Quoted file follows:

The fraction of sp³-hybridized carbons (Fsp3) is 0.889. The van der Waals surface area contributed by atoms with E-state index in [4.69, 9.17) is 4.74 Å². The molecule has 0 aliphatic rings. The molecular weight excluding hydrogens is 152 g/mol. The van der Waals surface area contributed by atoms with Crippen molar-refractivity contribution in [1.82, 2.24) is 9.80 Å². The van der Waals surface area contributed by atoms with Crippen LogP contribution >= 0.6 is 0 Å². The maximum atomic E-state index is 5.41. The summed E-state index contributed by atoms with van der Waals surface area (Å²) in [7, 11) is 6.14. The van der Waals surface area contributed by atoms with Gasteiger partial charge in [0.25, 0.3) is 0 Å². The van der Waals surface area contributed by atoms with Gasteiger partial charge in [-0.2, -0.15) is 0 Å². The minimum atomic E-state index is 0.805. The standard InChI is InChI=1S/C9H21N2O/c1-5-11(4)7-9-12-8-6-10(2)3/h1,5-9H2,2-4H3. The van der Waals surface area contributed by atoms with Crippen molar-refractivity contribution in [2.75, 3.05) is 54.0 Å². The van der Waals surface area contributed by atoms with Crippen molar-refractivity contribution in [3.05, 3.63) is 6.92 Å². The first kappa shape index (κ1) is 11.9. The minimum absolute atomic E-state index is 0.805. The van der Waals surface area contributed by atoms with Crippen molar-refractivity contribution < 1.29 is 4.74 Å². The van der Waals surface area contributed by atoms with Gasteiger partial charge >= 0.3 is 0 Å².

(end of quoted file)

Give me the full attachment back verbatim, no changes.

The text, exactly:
The fraction of sp³-hybridized carbons (Fsp3) is 0.889. The van der Waals surface area contributed by atoms with E-state index in [4.69, 9.17) is 4.74 Å². The molecule has 0 aliphatic rings. The molecular weight excluding hydrogens is 152 g/mol. The van der Waals surface area contributed by atoms with Crippen molar-refractivity contribution in [1.82, 2.24) is 9.80 Å². The van der Waals surface area contributed by atoms with Crippen LogP contribution >= 0.6 is 0 Å². The maximum atomic E-state index is 5.41. The summed E-state index contributed by atoms with van der Waals surface area (Å²) in [7, 11) is 6.14. The van der Waals surface area contributed by atoms with Gasteiger partial charge in [0.25, 0.3) is 0 Å². The van der Waals surface area contributed by atoms with Gasteiger partial charge in [-0.2, -0.15) is 0 Å². The minimum atomic E-state index is 0.805. The standard InChI is InChI=1S/C9H21N2O/c1-5-11(4)7-9-12-8-6-10(2)3/h1,5-9H2,2-4H3. The van der Waals surface area contributed by atoms with Crippen molar-refractivity contribution in [2.75, 3.05) is 54.0 Å². The van der Waals surface area contributed by atoms with Crippen molar-refractivity contribution in [3.05, 3.63) is 6.92 Å². The first kappa shape index (κ1) is 11.9. The minimum absolute atomic E-state index is 0.805. The van der Waals surface area contributed by atoms with Crippen molar-refractivity contribution < 1.29 is 4.74 Å². The van der Waals surface area contributed by atoms with Gasteiger partial charge >= 0.3 is 0 Å².